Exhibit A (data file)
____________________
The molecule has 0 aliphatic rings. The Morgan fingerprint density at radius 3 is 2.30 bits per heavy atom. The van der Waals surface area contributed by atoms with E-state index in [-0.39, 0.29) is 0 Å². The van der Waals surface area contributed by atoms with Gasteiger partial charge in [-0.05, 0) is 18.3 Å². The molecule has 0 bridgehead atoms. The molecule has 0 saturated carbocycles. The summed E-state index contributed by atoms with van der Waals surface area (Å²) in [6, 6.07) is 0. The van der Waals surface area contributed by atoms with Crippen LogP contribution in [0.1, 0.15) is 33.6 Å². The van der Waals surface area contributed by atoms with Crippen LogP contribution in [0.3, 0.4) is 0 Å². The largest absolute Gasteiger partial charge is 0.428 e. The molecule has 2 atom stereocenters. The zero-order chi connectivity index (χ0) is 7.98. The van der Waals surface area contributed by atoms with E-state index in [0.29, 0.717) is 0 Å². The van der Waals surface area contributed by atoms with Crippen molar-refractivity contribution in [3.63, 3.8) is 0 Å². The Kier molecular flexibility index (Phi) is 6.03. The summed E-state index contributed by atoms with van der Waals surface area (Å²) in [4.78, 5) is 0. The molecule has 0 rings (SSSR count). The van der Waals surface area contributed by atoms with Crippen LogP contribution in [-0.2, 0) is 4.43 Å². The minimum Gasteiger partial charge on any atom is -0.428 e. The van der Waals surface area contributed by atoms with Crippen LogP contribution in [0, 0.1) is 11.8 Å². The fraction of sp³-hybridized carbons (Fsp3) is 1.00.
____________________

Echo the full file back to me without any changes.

The molecule has 0 aliphatic rings. The Morgan fingerprint density at radius 3 is 2.30 bits per heavy atom. The van der Waals surface area contributed by atoms with E-state index in [-0.39, 0.29) is 0 Å². The van der Waals surface area contributed by atoms with Gasteiger partial charge in [-0.05, 0) is 18.3 Å². The molecule has 0 bridgehead atoms. The molecule has 0 saturated carbocycles. The summed E-state index contributed by atoms with van der Waals surface area (Å²) in [6, 6.07) is 0. The van der Waals surface area contributed by atoms with Crippen LogP contribution in [0.1, 0.15) is 33.6 Å². The van der Waals surface area contributed by atoms with Crippen LogP contribution in [0.3, 0.4) is 0 Å². The largest absolute Gasteiger partial charge is 0.428 e. The molecule has 2 atom stereocenters. The zero-order chi connectivity index (χ0) is 7.98. The van der Waals surface area contributed by atoms with E-state index in [0.29, 0.717) is 0 Å². The van der Waals surface area contributed by atoms with Crippen molar-refractivity contribution in [3.63, 3.8) is 0 Å². The Kier molecular flexibility index (Phi) is 6.03. The summed E-state index contributed by atoms with van der Waals surface area (Å²) in [4.78, 5) is 0. The molecule has 0 rings (SSSR count). The van der Waals surface area contributed by atoms with Crippen LogP contribution in [-0.2, 0) is 4.43 Å². The minimum Gasteiger partial charge on any atom is -0.428 e. The van der Waals surface area contributed by atoms with Crippen LogP contribution in [0, 0.1) is 11.8 Å². The fraction of sp³-hybridized carbons (Fsp3) is 1.00.